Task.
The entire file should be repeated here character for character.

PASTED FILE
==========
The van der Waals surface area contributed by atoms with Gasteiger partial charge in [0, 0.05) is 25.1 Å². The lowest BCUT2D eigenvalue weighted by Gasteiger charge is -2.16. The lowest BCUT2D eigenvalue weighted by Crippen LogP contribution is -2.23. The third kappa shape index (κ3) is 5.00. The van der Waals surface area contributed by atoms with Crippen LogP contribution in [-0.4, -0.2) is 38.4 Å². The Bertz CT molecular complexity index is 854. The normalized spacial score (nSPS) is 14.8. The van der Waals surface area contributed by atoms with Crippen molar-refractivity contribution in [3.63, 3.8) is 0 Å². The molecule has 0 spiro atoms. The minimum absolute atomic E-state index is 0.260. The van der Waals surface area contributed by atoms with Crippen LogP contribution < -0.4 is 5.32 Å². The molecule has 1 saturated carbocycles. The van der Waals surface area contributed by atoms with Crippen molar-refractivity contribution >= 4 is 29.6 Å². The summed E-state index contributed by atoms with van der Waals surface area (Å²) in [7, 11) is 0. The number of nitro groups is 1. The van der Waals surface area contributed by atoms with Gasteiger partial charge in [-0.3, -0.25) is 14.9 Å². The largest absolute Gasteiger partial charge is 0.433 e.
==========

The van der Waals surface area contributed by atoms with Gasteiger partial charge in [0, 0.05) is 25.1 Å². The lowest BCUT2D eigenvalue weighted by Gasteiger charge is -2.16. The lowest BCUT2D eigenvalue weighted by Crippen LogP contribution is -2.23. The third kappa shape index (κ3) is 5.00. The van der Waals surface area contributed by atoms with Crippen LogP contribution in [-0.4, -0.2) is 38.4 Å². The Bertz CT molecular complexity index is 854. The normalized spacial score (nSPS) is 14.8. The van der Waals surface area contributed by atoms with Crippen molar-refractivity contribution in [3.63, 3.8) is 0 Å². The molecule has 0 spiro atoms. The minimum absolute atomic E-state index is 0.260. The van der Waals surface area contributed by atoms with Crippen LogP contribution < -0.4 is 5.32 Å². The molecule has 1 saturated carbocycles. The van der Waals surface area contributed by atoms with Crippen molar-refractivity contribution >= 4 is 29.6 Å². The summed E-state index contributed by atoms with van der Waals surface area (Å²) in [7, 11) is 0. The number of nitro groups is 1. The van der Waals surface area contributed by atoms with Gasteiger partial charge in [-0.3, -0.25) is 14.9 Å². The largest absolute Gasteiger partial charge is 0.433 e.